More experienced accountants will typically:
- Have an accountancy degree, a more advanced AAT qualification, or an ATT, ACCA, or CIMA qualification
- Be affiliated with a professional body such as:
Professional accountancy bodies have specific training and continuing professional development requirements. So if your accountant belongs to one, it shows they’re serious about meeting high standards of expertise and professionalism.
Most accountants will display their qualifications and memberships on their business card, website, and other marketing materials. It’s also worth looking them up on professional bodies’ member directories to confirm their credentials.
In many cases, the firm itself will hold the relevant qualification(s), not necessarily members of staff who do much of the day-to-day paperwork.
2. Do they specialise in contracting?
You’ll also want to keep your tax bill as low as possible.
Many contractors do this by paying themselves a small salary and taking the rest of their income as dividends. But if your salary is so small it puts you under the primary threshold, you may lose out on the benefits of National Insurance contributions. And if you’re not careful when you declare dividends, you may also fall foul of HMRC’s rules.
Not all accountants understand how contractors work and get paid or are up-to-date with the latest tax laws that apply to contractors. Working with someone who’s clued up will help you make sure you don’t run into issues down the line.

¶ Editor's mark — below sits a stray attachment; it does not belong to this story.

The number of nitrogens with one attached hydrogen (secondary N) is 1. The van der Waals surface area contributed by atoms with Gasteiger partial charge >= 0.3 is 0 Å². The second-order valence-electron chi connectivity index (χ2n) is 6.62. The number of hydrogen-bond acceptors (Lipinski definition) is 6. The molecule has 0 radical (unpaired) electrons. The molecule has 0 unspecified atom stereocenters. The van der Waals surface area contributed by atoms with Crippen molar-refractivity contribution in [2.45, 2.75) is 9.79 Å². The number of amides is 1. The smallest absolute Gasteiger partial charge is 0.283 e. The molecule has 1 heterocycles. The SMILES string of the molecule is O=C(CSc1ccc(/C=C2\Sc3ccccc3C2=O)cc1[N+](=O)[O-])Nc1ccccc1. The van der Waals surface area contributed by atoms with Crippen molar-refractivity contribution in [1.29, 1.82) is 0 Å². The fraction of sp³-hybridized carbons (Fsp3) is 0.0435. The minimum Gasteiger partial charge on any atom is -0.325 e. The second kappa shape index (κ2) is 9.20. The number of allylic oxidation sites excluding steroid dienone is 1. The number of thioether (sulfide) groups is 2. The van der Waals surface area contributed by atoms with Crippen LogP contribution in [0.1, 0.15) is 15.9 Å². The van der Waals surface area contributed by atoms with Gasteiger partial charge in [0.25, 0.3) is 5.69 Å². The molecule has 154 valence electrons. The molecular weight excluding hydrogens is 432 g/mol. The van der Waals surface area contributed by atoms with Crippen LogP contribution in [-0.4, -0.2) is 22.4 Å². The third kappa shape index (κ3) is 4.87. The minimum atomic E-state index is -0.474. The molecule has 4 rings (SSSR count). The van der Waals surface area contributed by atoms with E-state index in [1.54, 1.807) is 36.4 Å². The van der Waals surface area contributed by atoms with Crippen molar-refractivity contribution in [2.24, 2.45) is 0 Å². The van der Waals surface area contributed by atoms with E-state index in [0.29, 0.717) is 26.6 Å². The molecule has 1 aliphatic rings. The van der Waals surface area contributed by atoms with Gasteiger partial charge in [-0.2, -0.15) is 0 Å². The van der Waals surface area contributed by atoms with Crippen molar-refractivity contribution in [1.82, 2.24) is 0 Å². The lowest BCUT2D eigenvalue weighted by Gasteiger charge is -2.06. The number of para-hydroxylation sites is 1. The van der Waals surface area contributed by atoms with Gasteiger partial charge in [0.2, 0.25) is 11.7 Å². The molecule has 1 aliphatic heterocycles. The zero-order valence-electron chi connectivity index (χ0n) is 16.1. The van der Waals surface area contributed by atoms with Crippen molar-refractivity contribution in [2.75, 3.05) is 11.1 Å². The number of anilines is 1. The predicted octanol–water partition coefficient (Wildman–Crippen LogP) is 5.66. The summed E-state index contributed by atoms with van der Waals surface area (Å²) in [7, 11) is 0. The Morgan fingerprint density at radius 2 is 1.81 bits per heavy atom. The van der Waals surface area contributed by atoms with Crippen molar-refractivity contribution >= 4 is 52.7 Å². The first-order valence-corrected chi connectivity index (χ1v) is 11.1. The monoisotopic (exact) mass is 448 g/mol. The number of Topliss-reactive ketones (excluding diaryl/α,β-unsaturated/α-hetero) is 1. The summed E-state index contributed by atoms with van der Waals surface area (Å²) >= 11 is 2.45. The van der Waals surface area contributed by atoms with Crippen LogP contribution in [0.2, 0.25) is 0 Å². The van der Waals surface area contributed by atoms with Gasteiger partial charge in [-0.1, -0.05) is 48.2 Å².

3. Individuals vs accountancy firms: who should you go for?
Like other businesses, accountants can vary enormously in size — from one-man bands to large firms with thousands of employees across the country (or even across the globe). Both have their pros and cons.
A larger firm with lots of employees will probably have a wider skill set. They’ll be more likely to have worked with contractors before. And they may be able to offer you valuable additional services such as financial advice and legal support.
The flipside is that you’ll probably be a small and, so, lower-priority client for them. Which means you may be assigned to a junior or get shifted from one accountant to another depending on who is available. Chances are the service will also be more impersonal. And because larger firms have bigger overheads, you can expect to pay more.